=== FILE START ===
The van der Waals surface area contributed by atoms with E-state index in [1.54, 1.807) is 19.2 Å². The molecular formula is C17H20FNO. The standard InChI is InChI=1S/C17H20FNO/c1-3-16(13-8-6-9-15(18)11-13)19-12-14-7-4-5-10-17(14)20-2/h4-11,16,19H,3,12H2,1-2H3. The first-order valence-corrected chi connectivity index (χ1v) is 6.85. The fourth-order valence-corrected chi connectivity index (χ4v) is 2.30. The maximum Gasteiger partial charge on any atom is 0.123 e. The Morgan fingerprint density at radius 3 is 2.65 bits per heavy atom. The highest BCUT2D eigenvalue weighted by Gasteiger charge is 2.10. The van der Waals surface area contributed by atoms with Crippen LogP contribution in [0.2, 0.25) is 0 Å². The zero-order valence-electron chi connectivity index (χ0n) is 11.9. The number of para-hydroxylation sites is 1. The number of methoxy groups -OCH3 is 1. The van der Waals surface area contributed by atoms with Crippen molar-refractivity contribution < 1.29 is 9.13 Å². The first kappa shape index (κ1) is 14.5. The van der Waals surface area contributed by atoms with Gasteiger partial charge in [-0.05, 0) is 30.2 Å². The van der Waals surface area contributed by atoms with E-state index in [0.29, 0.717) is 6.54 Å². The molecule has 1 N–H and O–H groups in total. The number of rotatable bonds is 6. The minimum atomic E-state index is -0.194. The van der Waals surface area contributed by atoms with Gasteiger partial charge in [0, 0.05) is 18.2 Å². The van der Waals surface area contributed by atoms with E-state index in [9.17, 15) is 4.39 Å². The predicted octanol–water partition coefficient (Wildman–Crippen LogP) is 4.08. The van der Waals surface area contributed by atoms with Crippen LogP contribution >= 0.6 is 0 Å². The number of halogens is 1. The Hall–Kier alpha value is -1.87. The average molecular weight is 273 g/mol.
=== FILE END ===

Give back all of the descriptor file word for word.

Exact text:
The van der Waals surface area contributed by atoms with E-state index in [1.54, 1.807) is 19.2 Å². The molecular formula is C17H20FNO. The standard InChI is InChI=1S/C17H20FNO/c1-3-16(13-8-6-9-15(18)11-13)19-12-14-7-4-5-10-17(14)20-2/h4-11,16,19H,3,12H2,1-2H3. The first-order valence-corrected chi connectivity index (χ1v) is 6.85. The fourth-order valence-corrected chi connectivity index (χ4v) is 2.30. The maximum Gasteiger partial charge on any atom is 0.123 e. The Morgan fingerprint density at radius 3 is 2.65 bits per heavy atom. The highest BCUT2D eigenvalue weighted by Gasteiger charge is 2.10. The van der Waals surface area contributed by atoms with Crippen LogP contribution in [0.2, 0.25) is 0 Å². The zero-order valence-electron chi connectivity index (χ0n) is 11.9. The number of para-hydroxylation sites is 1. The number of methoxy groups -OCH3 is 1. The van der Waals surface area contributed by atoms with Crippen molar-refractivity contribution < 1.29 is 9.13 Å². The first kappa shape index (κ1) is 14.5. The van der Waals surface area contributed by atoms with Gasteiger partial charge in [-0.05, 0) is 30.2 Å². The van der Waals surface area contributed by atoms with E-state index in [0.29, 0.717) is 6.54 Å². The molecule has 1 N–H and O–H groups in total. The number of rotatable bonds is 6. The minimum atomic E-state index is -0.194. The van der Waals surface area contributed by atoms with Gasteiger partial charge in [0, 0.05) is 18.2 Å². The van der Waals surface area contributed by atoms with E-state index in [9.17, 15) is 4.39 Å². The predicted octanol–water partition coefficient (Wildman–Crippen LogP) is 4.08. The van der Waals surface area contributed by atoms with Crippen LogP contribution >= 0.6 is 0 Å². The number of halogens is 1. The Hall–Kier alpha value is -1.87. The average molecular weight is 273 g/mol.